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Ask Sam: How will the decision in the Altman case affect rent-stabilized tenants?

Rent stabilization laws and a recent court ruling seem to leave New York City landlords and renters with two different sets of rules.

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When we last checked in on the case of Altman v. 285 West Fourth LLC, it had not yet been decided, but it was anticipated to potentially return thousands of market-rate apartments throughout the city to rent stabilization.

Under the city’s rent stabilization law, landlords can legally de-regulate apartments through a combination of vacancy increases—20 percent rent increases landlords apply to new tenants after the prior ones move out—and individual-apartment and major-capital improvements, rent increases proportional to the cost of documented, significant renovations to the apartment or building. Until Altman was decided last month, it was unclear whether a landlord could deregulate an apartment by applying these increases to the rent charged after the tenant moved out.

“Under the 1997 law, an apartment would be deregulated if the apartment became vacant, and the rent charged to the prior tenant was over $2,000 per month, or if the apartment became vacant with a rent over $2,000 per month," says Sam Himmelstein, a lawyer who represents residential and commercial tenants and tenant associations. "That law was on the books for 14 years without any change. In 2011 it was amended to increase the deregulation threshold to $2,500 per month, and in 2015 it was amended again, to further increase the deregulation threshold.”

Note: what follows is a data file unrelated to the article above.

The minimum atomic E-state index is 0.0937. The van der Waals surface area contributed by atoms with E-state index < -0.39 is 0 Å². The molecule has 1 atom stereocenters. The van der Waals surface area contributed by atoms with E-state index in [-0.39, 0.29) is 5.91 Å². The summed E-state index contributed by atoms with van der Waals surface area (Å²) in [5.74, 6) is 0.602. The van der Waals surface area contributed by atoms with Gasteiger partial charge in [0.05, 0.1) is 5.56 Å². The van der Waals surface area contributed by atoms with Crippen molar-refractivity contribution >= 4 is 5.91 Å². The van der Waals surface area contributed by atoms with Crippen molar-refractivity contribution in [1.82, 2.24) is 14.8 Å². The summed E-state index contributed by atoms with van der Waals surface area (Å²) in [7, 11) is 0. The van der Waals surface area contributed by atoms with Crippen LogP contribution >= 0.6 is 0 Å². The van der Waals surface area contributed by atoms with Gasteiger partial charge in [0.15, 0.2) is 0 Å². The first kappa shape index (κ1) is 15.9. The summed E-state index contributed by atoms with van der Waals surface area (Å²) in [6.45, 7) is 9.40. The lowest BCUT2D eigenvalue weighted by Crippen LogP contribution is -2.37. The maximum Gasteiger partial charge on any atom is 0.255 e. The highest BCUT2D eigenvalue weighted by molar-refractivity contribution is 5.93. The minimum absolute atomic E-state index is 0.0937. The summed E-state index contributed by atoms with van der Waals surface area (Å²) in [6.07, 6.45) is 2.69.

Each time, the wording of the law was charged slightly.

“The 1997 statute was what the court was looking at in the Altman case,” Himmelstein says. Because the wording of the 1997 statute is unclear, it was disputed whether an apartment could only be deregulated if the tenant moving out had a rent above $2,000, or if the landlord could deregulate the apartment by adding vacancy and individual apartment improvement increases to raise the rent above $2,000 between tenants.

Last month, the state Court of Appeals ruled against the tenant Richard Altman, who argued that his West Fourth Street apartment had been illegally deregulated, because the prior tenant’s rent was below $2,000 per month. Altman’s attorney said that the 1997 law required that the prior tenant’s rent be above $2,000 for deregulation to apply. His attorney also argued that because his client moved in as the subtenant of a prior tenant, and then was given his own lease, the vacancy increase shouldn’t have been applied, since there was no actual vacancy. 

A ruling in favor of Altman could have meant that under the 1997 law, when a tenant moved out of a stabilized apartment and the landlord raised the legal rent above the stabilization threshold, the next tenant would nevertheless still be stabilized. The previous tenant’s rent, in other words, would have to go above the threshold for the unit to be removed from stabilization and the subsequent tenant to be charged market-rate rent.

But now, given the decision in favor of Altman’s landlord, fewer tenants may be able to challenge their apartments’ deregulated status.

“If a client were to come into our firm and present that they moved into their apartment in 2005, and the prior tenant’s rent was $1,800 and then the rent was raised to $2,500, and it looks like the landlord legitimately raised the rent, we'd probably tell them they’re not rent-stabilized under Altman,” Himmelstein says.